Sometimes, a problem is so pervasive, it becomes invisible. Gender-based violence — sexual assault, domestic violence, trafficking — seems to capture our attention when a startling statistic or story lands on the front page. But gender-based violence takes a toll on victims and our community every day, and that collective trauma rarely makes headlines.

Over 40% of Washington women will experience intimate partner violence in their lifetime and experiencing sexual assault poses the greatest risk for developing post-traumatic stress disorder (PTSD). Other outcomes are even more severe with domestic violence homicides in King County being four times higher in 2021 than in 2019, according to the King County Prosecuting Attorney’s Office.

Despite efforts to elevate the conversation about gender-based violence, it still takes enormous courage for survivors to speak out. When they do, survivors need immediate supportive advocacy designed for their specific needs. Survivors have shared that they need access to stable housing, counseling, legal support, community connection and safety planning.

These services exist here in King County. Gender-based violence programs support survivors with varied experiences of violence and harm. They support the teen who is being forced into prostitution, the child being sexually abused, LGBTQ+ people beaten for living their truth, the 20-year-old raped by an acquaintance, and the mother living in her car trying to escape an abusive partner.

Calls from survivors for such assistance are at an all-time high. A 2020 survey by the Coalition Ending Gender Based Violence showed 56% of providers experienced a significant increase in the number of survivors seeking help. All reported increased severity and complexity of survivors’ needs amid increased violence and pandemic stressors. The situation has become significantly more dire, with several agencies reporting two to three times the number of calls in the first weeks of 2022.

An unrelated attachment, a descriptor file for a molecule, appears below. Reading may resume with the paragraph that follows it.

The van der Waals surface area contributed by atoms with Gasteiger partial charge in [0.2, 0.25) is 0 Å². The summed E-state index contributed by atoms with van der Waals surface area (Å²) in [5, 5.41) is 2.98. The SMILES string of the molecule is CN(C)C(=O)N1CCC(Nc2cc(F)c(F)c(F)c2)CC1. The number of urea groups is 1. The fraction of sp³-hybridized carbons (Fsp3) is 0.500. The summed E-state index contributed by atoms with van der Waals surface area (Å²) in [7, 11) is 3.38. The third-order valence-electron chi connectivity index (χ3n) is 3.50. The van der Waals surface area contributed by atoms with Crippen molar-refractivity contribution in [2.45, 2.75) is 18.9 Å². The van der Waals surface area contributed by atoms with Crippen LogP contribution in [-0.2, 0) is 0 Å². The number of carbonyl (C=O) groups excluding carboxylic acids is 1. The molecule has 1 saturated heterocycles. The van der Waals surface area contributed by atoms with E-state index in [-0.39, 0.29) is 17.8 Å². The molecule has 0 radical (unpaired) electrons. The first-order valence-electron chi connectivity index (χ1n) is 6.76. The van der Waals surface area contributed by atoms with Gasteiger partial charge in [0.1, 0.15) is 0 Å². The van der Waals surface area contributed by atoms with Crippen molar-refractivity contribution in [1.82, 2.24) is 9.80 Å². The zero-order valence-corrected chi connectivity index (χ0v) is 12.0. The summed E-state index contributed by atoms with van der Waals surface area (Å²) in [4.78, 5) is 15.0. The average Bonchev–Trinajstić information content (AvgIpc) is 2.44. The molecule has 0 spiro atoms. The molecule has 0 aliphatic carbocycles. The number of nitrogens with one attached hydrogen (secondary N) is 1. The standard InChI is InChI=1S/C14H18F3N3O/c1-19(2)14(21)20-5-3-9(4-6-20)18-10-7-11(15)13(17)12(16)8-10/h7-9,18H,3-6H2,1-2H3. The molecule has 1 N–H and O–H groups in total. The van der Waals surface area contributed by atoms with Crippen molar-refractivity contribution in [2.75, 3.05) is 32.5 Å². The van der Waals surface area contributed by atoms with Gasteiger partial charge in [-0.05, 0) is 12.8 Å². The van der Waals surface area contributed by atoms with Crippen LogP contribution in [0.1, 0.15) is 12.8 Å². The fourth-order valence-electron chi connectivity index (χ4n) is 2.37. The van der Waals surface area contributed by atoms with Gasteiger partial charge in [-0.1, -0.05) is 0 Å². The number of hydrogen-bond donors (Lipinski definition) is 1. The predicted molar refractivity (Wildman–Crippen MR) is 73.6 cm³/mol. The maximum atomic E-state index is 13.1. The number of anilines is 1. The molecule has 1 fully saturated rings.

Programs have been financially strained and understaffed for decades. King County funding for these services has never matched the actual need and the gap has only grown larger as the county’s population swelled by 18% over the last decade.


Even as millions of new dollars rolled into King County to cope with COVID, very little was dedicated to stabilizing services for children and adult victims, many of whom were forced to stay at home with their abusers.

County leaders must find ways this year to realistically fund community-based advocacy services to ensure survivors get the help they need when they need it and heal from the impacts of abuse.

As service providers stand on the brink of collapse, survivors are finding fewer options for safety, housing, economic stability, and emotional well-being. The risk that a survivor will not get the help they need — immediately or ever — is real.

Community-based organizations, many of which are BIPOC led and culturally specific, offer the most effective path to meeting the diverse needs of survivors and can prevent more costly legal, health and homelessness interventions. It’s worth noting that gender-based violence is the leading cause of homelessness for women, children, and young people. Finally, additional investments in culturally specific gender-based violence programs are critical as economic and racial disparities continue to widen in an increasingly diverse county.

We desperately need a significant, long-term increase in county funding that sustains the full range of survivor services. In the short term, organizations need immediate bridge funding to reduce wait lists, turn-aways, and avoid the potential closures of entire programs.

Our county leaders must meaningfully address these gaps in funding. Executive Constantine and King County council members have several opportunities this year to stabilize and sustain community-based services as they allocate COVID relief, draft supplemental and biennial budgets, and identify funding priorities in renewal of the Veterans, Seniors, and Human Services Levy.

King County officials should consider the message they are sending survivors every time they decide how to spend money. Do they stand with survivors of gender-based violence, or will they allow them to struggle alone?